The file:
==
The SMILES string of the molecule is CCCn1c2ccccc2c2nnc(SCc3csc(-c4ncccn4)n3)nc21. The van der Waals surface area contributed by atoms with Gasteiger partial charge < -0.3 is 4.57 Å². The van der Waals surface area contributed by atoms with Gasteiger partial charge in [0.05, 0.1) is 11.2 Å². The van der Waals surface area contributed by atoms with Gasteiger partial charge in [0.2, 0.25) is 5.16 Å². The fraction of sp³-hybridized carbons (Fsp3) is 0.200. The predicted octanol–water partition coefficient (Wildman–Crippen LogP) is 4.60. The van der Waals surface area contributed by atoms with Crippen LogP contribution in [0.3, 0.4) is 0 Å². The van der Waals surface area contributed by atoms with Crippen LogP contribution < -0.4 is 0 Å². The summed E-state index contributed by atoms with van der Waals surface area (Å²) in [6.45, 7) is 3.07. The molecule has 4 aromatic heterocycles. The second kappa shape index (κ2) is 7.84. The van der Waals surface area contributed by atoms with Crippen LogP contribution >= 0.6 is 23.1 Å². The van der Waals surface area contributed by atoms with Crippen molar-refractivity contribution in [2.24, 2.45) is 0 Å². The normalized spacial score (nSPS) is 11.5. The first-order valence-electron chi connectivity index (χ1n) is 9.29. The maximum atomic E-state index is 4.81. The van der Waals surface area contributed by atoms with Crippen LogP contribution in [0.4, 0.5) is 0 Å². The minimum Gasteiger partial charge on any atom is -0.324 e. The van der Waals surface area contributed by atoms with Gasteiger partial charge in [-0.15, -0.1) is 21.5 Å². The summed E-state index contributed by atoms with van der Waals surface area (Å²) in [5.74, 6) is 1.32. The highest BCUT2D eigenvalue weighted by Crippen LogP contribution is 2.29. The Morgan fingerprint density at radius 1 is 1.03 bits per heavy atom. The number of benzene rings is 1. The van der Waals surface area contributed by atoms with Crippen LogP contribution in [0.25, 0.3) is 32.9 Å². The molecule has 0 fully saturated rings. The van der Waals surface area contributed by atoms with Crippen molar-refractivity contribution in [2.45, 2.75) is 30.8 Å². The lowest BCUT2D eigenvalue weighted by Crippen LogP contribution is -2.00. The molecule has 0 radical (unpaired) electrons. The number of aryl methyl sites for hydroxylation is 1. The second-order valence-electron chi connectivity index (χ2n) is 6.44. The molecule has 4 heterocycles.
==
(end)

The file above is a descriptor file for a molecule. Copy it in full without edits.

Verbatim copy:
The SMILES string of the molecule is CCCn1c2ccccc2c2nnc(SCc3csc(-c4ncccn4)n3)nc21. The van der Waals surface area contributed by atoms with Gasteiger partial charge < -0.3 is 4.57 Å². The van der Waals surface area contributed by atoms with Gasteiger partial charge in [0.05, 0.1) is 11.2 Å². The van der Waals surface area contributed by atoms with Gasteiger partial charge in [0.2, 0.25) is 5.16 Å². The fraction of sp³-hybridized carbons (Fsp3) is 0.200. The predicted octanol–water partition coefficient (Wildman–Crippen LogP) is 4.60. The van der Waals surface area contributed by atoms with Crippen LogP contribution in [0.3, 0.4) is 0 Å². The van der Waals surface area contributed by atoms with Crippen LogP contribution < -0.4 is 0 Å². The summed E-state index contributed by atoms with van der Waals surface area (Å²) in [6.45, 7) is 3.07. The molecule has 4 aromatic heterocycles. The second kappa shape index (κ2) is 7.84. The van der Waals surface area contributed by atoms with Crippen LogP contribution >= 0.6 is 23.1 Å². The van der Waals surface area contributed by atoms with Crippen molar-refractivity contribution in [2.24, 2.45) is 0 Å². The normalized spacial score (nSPS) is 11.5. The first-order valence-electron chi connectivity index (χ1n) is 9.29. The maximum atomic E-state index is 4.81. The van der Waals surface area contributed by atoms with Crippen LogP contribution in [0.4, 0.5) is 0 Å². The minimum Gasteiger partial charge on any atom is -0.324 e. The van der Waals surface area contributed by atoms with Gasteiger partial charge in [-0.15, -0.1) is 21.5 Å². The summed E-state index contributed by atoms with van der Waals surface area (Å²) in [5.74, 6) is 1.32. The highest BCUT2D eigenvalue weighted by Crippen LogP contribution is 2.29. The Morgan fingerprint density at radius 1 is 1.03 bits per heavy atom. The number of benzene rings is 1. The van der Waals surface area contributed by atoms with Crippen LogP contribution in [0.25, 0.3) is 32.9 Å². The molecule has 0 fully saturated rings. The van der Waals surface area contributed by atoms with Crippen molar-refractivity contribution in [2.45, 2.75) is 30.8 Å². The lowest BCUT2D eigenvalue weighted by Crippen LogP contribution is -2.00. The molecule has 0 radical (unpaired) electrons. The number of aryl methyl sites for hydroxylation is 1. The second-order valence-electron chi connectivity index (χ2n) is 6.44. The molecule has 4 heterocycles.